Classic Coffee and Walnut Cake Recipe

Classic Coffee and Walnut Cake Recipe

Prep Time

20 minutes

Cook Time

25 minutes


8 people

This Classic Coffee and Walnut Cake was a bit of a revelation. Yes, you can put strong coffee in and the recipe reflects that, but the first round of development led to a cake that has a coffee kick in the icing (that gets stronger each day) but the cake itself had more caramel (deep, like Crème Brulee as opposed to super sweet) tones than coffee.

Coffee and Walnut Cake batter

Coffee and Walnut Cake Batter/Rattan Direct

The texture is like a really good carrot cake and we can only assume that the walnuts helped there! We did not toast the walnuts as some do but rather kept the flavor profile of the raw nuts instead of adding more toasty bitter notes, coffee has plenty of those.

Coffee and Walnut Cake batter from Rattan Direct

Coffee and Walnut Cake batter/Rattan Direct

The main question with a coffee cake is which coffee to use. We found that making a strong instant coffee is best, with its more rounded flavors. But feel free to experiment! If you want to aim for the original version, that only hints at coffee, then double the amount of water specified in the recipe. Remember you will need to leave time for the coffee to cool!

Classic Coffee and Walnut Cake from Rattan Direct

Classic Coffee and Walnut Cake/Rattan Direct

Want to see how it’s done? Click here to see the how-to video!

This recipe is courtesy of the chefs at Rattan Direct.


For the Cake

  • You will need 8-inch non-stick pie plates, and an electric whisk or standing mixer
  • 1 cup butter, left out to soften
  • 1 cup light soft brown sugar
  • 4 eggs, beaten
  • 1 cup plain flour
  • 3 teaspoons baking powder
  • 1 cup walnut halves
  • 3 tablespoons instant coffee, made with 1/2 cup boiling water, cooled
  • A good pinch of table salt

For the Icing

  • 9 oz mascarpone or cream cheese
  • 1 1/2 cups powdered sugar
  • Lemon zest from half a lemon
  • Extra coffee from the cake, see instructions


To Make the Cake

  • 1 Make up your coffee and leave aside to cool. Preheat the oven to 350F
  • 2 Grease and line your pie pan
  • 3 Chop the walnuts with a large knife; if you aim for pieces about the size of rice grains, you will also get the requisite number of smaller bits too. They improve the texture of the cake. If you're very careful you could use a processor but take care not to end up with walnut butter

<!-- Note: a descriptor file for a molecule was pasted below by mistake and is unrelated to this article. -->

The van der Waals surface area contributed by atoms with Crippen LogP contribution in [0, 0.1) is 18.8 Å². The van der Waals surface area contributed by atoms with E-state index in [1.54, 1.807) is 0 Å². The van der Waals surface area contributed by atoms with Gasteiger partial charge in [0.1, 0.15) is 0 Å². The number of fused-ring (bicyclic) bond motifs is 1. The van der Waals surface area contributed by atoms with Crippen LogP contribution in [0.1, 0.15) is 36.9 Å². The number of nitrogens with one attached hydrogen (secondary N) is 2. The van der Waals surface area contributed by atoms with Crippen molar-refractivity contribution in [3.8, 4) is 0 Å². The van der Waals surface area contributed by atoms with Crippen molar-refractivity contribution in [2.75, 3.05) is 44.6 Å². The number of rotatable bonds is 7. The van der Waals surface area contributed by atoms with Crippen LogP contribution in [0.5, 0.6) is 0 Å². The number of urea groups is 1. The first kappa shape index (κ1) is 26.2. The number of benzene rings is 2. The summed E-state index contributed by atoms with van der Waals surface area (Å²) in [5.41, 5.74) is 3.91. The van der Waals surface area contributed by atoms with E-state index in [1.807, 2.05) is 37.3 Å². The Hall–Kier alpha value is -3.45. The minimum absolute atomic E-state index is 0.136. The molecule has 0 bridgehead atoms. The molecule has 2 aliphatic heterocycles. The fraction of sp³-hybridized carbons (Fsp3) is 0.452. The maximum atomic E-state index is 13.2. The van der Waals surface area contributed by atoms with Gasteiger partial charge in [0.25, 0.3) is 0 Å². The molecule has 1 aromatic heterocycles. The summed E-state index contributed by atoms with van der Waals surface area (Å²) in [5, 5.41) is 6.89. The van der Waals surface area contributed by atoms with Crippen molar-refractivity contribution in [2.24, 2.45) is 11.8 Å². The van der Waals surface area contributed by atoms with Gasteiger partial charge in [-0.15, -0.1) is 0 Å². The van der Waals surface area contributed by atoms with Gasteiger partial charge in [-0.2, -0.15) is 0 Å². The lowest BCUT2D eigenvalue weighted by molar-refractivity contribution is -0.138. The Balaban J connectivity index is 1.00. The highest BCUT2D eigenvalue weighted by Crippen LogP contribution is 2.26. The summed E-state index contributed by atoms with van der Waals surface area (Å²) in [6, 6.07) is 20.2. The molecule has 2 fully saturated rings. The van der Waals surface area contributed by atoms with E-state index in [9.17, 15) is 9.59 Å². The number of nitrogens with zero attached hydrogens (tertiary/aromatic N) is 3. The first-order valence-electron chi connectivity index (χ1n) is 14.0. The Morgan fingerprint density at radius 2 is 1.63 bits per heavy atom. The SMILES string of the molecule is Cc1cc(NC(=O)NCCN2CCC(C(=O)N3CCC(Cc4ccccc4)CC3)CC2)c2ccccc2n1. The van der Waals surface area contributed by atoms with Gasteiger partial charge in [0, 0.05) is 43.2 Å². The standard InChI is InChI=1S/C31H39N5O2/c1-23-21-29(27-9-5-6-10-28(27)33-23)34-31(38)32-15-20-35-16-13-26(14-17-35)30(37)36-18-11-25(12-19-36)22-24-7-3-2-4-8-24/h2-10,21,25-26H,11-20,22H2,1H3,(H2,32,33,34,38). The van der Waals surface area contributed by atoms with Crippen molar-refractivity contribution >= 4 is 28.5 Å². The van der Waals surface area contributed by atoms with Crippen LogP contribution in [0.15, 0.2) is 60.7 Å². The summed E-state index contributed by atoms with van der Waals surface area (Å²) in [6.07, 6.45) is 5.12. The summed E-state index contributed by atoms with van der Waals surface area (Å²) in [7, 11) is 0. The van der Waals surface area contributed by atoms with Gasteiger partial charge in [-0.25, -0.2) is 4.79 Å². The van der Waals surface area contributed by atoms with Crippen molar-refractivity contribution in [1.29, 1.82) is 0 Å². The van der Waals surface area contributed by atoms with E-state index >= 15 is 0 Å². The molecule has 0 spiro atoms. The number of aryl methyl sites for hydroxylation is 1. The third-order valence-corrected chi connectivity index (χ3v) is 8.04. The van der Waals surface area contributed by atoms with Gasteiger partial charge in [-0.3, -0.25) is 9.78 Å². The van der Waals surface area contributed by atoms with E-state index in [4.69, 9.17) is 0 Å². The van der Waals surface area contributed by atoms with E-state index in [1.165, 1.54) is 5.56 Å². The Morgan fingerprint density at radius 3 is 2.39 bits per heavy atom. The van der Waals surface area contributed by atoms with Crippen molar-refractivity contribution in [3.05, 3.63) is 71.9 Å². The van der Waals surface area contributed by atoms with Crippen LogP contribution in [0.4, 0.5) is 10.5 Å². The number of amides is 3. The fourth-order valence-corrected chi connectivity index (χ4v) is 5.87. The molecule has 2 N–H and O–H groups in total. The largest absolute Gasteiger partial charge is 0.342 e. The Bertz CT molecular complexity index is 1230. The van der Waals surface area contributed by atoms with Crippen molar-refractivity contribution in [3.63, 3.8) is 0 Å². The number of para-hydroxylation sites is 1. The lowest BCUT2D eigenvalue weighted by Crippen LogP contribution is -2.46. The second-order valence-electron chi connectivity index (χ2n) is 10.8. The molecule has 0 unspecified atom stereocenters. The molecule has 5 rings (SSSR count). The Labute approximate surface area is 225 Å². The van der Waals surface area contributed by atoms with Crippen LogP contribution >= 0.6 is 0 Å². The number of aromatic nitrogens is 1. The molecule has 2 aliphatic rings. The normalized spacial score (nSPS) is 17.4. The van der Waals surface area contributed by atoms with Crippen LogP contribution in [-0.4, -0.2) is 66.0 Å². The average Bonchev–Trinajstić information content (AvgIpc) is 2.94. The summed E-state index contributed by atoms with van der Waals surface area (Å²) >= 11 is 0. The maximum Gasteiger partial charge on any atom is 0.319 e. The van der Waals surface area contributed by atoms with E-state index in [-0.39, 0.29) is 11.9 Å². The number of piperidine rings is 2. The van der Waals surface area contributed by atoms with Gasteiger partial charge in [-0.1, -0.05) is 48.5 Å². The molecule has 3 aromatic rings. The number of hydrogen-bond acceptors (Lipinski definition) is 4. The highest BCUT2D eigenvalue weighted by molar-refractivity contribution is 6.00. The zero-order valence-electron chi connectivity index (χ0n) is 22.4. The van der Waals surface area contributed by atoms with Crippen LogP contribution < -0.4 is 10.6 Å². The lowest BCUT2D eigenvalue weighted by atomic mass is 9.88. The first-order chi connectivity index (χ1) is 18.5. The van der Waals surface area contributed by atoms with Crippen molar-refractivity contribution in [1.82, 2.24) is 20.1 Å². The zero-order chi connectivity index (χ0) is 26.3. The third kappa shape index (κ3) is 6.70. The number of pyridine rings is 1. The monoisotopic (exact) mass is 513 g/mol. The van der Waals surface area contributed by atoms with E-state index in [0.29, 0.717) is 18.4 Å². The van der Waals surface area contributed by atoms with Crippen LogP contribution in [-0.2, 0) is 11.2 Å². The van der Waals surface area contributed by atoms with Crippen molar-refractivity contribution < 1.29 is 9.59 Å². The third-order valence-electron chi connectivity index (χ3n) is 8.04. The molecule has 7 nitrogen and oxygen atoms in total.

• 4 Place the softened butter in a mixing bowl and add the sugar. Whisk on full speed until pale and fluffy. A good 10 minutes will do it; this step is vital for a soft moist cake
  • 5 Now, gradually add the beaten egg. If the mixture looks to curdle, add a tablespoon of the flour and beat well with the mixer
  • 6 Mix the flour with the salt and baking powder. Taking half of the coffee, and three-quarters of the walnuts, alternate between the flour mix and the coffee/walnuts, folding each in completely before adding the next
  • 7 Go carefully, with the edge of the spoon, to keep as much air as possible in the mix
  • 8 Divide between the pans, smooth out the tops and bake for 25 minutes
  • 9 Test the cakes, first by pressing on the top; it should bounce back but with a little give. Then stick a knife in and see if it comes clean
  • 10 Don’t be tempted to give it a little longer ‘to be on the safe side’. Obviously, you do not want the raw batter, but it is better to have it sink slightly when it cools than have a dry cake
  • 11 Let the cakes cool in the pans for ten minutes then turn out and cool completely

To Make the Icing

  • 1 Whisk the mascarpone (or cream cheese) with the lemon zest, rest of the coffee, and the powdered sugar
  • 2 Spread half of the icing on the bottom half, sandwich with the top and repeat. Scatter with the remaining walnuts
  • 3 Slice and serve. The icing gets deeper as the days go by, and the moist cake keeps really well


More TFC